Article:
The 12 most detestable characters in literature

    Evil exists. Newspapers and newscasts feature horrible, disgusting, ruthless human beings, capable of committing the cruelest and most unpleasant acts that we can imagine. People of the lowest moral character who live with us in the cities, who buy food in the same supermarkets, who sit next to us on the subway. From remote times, writers have echoed through their works these men and women condemned by society, as well as their indecent acts. However, they have also imagined fictitious abominable characters, beings that have made millions and millions of readers suffer, scare, hurt and even cry. Some of these detestable characters, whether invented or real, have remained in the collective imagination, in popular culture and/or in the memory of those who entered the pages where these individuals appear.

    Already in the classical Greek tragedies we discover profiles of dubious morality drawn by the minds of Euripides, Sophocles or Aeschylus. In Roman comedy there were frequent characters who were not very pleasant or not at all pleasant, such as the parasitusthe log or the thousands glorious, characterized as vile, cowardly, selfish or arrogant. In Spanish literature we find archetypes as characteristic as the rogue or the ruffian, both fruit of the observation of the reality of the native writers. The occasional unbearable romantic suicide in Europe or the serial killer US are other examples. However, many authors in past centuries have described people who have no relationship with evil as monsters. Fortunately, social, scientific, and ideological progress have made us raise our hands to our heads today with certain assessments and opinions.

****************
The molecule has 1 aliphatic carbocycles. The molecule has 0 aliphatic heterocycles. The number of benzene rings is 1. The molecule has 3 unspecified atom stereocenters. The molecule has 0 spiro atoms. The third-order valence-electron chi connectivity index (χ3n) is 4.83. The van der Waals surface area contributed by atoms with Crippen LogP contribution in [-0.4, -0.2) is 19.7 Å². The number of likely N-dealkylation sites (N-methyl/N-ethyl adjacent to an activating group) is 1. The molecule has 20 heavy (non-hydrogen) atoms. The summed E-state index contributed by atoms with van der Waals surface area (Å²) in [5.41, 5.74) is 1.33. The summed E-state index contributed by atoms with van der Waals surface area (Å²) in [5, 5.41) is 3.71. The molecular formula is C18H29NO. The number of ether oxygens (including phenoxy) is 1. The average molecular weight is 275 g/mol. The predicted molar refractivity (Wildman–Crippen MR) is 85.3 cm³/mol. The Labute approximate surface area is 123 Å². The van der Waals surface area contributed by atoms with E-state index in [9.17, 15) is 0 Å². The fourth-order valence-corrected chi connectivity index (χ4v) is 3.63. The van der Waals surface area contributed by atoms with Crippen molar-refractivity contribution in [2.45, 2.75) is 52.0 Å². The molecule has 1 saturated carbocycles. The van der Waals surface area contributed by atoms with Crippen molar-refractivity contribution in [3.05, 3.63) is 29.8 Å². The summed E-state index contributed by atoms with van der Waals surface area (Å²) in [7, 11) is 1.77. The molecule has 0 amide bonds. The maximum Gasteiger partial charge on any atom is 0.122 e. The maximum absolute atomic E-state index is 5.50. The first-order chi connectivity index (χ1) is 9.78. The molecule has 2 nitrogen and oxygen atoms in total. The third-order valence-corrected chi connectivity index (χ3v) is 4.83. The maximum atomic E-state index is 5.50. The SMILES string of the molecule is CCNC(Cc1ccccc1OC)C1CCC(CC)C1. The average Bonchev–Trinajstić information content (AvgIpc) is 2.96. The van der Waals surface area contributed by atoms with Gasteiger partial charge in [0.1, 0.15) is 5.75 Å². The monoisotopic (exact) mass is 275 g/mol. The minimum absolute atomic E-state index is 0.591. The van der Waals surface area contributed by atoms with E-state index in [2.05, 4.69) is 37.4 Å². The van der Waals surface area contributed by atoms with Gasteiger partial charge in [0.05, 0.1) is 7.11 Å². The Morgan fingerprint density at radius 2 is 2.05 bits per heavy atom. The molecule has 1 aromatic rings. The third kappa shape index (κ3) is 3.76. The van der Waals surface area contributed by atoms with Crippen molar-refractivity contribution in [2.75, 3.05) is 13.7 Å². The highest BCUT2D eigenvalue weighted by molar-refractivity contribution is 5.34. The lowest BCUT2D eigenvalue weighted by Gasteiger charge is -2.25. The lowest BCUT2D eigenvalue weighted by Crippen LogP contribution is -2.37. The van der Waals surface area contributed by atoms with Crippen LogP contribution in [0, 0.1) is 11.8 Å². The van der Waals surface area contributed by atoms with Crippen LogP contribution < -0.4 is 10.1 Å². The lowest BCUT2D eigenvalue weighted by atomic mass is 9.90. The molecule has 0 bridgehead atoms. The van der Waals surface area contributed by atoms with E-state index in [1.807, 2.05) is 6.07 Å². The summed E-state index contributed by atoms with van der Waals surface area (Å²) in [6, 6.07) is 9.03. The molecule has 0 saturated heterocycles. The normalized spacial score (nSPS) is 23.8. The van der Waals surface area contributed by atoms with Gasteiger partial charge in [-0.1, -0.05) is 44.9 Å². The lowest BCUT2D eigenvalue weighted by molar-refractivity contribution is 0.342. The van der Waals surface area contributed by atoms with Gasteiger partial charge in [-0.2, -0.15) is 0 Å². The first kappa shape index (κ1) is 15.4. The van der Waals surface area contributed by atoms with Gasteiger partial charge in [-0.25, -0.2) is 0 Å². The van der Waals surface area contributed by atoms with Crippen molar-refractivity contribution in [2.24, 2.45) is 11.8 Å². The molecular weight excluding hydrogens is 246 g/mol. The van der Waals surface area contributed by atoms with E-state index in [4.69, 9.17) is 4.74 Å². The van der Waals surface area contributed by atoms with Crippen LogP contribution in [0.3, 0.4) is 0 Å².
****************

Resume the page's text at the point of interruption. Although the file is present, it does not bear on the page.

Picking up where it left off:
Evil has degrees, not all the characters that we hate or reject are equally condemnable. From the bloodthirsty psychopath, the Nazi sadist or the depraved rapist to the unsympathetic boss or the lying husband, there are notable differences, quite wide levels of evil. The gossipy neighbor, the hypocritical co-worker, the perverse nurse, the corrupt politician, the mad scientist who knows no limits, the malevolent stepmother, the ruthless landowner… There are many prototypical characters that narrative fiction has given us throughout the ages. literary history. The following list presents bad guys from universal literature, proper names like Patrick Bateman, Hannibal Lecter, Annie Wilkies or Lord Voldemort. As usual in these catalogues, they are not all that are, but they are all that are (at least until proven otherwise).

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Patrick Bateman

‘American Psycho’ by Bret Easton Ellis


Jean-Baptiste Grenouille

‘The Perfume’ by Patrick Süskind


The grandmother

‘The Big Notebook’ by Agota Kristof


Annie Wilkes

Misery (Best Seller)


Mrs. Perfect

‘Doña Perfecta’ by Benito Pérez Galdós


Lord Voldemort

‘Harry Potter and the Philosopher’s Stone’ by JK Rowling



‘The Boy in the Striped Pajamas’ by John Boyne


Ebenezer Scrooge

‘A Christmas Carol’ by Charles Dickens


Anton Chigurh

‘No Country for Old Men’ by Cormac McCarthy


The Tutti Frutti

‘Los Divinos’ by Laura Restrepo


John Silver the Long

‘Treasure Island’ by Robert Louis Stevenson



‘The Stranger’ by Albert Camus

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The 12 most detestable characters in literature